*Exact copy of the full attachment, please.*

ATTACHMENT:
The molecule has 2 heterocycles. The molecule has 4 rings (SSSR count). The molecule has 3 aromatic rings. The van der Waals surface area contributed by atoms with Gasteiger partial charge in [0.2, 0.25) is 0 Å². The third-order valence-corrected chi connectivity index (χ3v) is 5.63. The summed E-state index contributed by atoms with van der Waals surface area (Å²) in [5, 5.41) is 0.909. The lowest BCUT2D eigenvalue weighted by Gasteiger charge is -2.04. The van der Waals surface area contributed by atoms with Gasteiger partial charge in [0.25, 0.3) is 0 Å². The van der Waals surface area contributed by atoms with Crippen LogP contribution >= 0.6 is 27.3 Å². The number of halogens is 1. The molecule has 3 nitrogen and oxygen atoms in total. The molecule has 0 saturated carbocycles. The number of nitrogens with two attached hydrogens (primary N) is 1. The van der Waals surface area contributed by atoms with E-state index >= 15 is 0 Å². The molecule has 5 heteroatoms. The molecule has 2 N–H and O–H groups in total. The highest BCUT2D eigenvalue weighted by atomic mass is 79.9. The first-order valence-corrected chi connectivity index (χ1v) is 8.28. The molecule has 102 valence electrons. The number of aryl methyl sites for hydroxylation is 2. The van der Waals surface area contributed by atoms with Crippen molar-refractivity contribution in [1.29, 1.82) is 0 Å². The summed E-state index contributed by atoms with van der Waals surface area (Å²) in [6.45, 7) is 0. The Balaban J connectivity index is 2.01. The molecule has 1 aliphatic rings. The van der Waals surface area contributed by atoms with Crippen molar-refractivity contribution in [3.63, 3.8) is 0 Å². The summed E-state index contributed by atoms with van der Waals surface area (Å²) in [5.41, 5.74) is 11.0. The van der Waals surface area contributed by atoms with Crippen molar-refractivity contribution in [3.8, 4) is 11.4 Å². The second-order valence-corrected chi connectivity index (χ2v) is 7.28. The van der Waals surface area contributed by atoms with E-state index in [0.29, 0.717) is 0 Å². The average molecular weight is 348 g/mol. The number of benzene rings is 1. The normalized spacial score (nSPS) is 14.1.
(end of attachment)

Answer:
The molecule has 2 heterocycles. The molecule has 4 rings (SSSR count). The molecule has 3 aromatic rings. The van der Waals surface area contributed by atoms with Gasteiger partial charge in [0.2, 0.25) is 0 Å². The third-order valence-corrected chi connectivity index (χ3v) is 5.63. The summed E-state index contributed by atoms with van der Waals surface area (Å²) in [5, 5.41) is 0.909. The lowest BCUT2D eigenvalue weighted by Gasteiger charge is -2.04. The van der Waals surface area contributed by atoms with Gasteiger partial charge in [0.25, 0.3) is 0 Å². The van der Waals surface area contributed by atoms with Crippen LogP contribution >= 0.6 is 27.3 Å². The number of halogens is 1. The molecule has 3 nitrogen and oxygen atoms in total. The molecule has 0 saturated carbocycles. The number of nitrogens with two attached hydrogens (primary N) is 1. The van der Waals surface area contributed by atoms with E-state index >= 15 is 0 Å². The molecule has 5 heteroatoms. The molecule has 2 N–H and O–H groups in total. The highest BCUT2D eigenvalue weighted by atomic mass is 79.9. The first-order valence-corrected chi connectivity index (χ1v) is 8.28. The molecule has 102 valence electrons. The number of aryl methyl sites for hydroxylation is 2. The van der Waals surface area contributed by atoms with Crippen molar-refractivity contribution in [1.29, 1.82) is 0 Å². The summed E-state index contributed by atoms with van der Waals surface area (Å²) in [6.45, 7) is 0. The Balaban J connectivity index is 2.01. The molecule has 1 aliphatic rings. The van der Waals surface area contributed by atoms with Crippen molar-refractivity contribution in [3.63, 3.8) is 0 Å². The summed E-state index contributed by atoms with van der Waals surface area (Å²) in [5.41, 5.74) is 11.0. The van der Waals surface area contributed by atoms with Crippen molar-refractivity contribution in [3.8, 4) is 11.4 Å². The second-order valence-corrected chi connectivity index (χ2v) is 7.28. The van der Waals surface area contributed by atoms with E-state index in [0.29, 0.717) is 0 Å². The average molecular weight is 348 g/mol. The number of benzene rings is 1. The normalized spacial score (nSPS) is 14.1.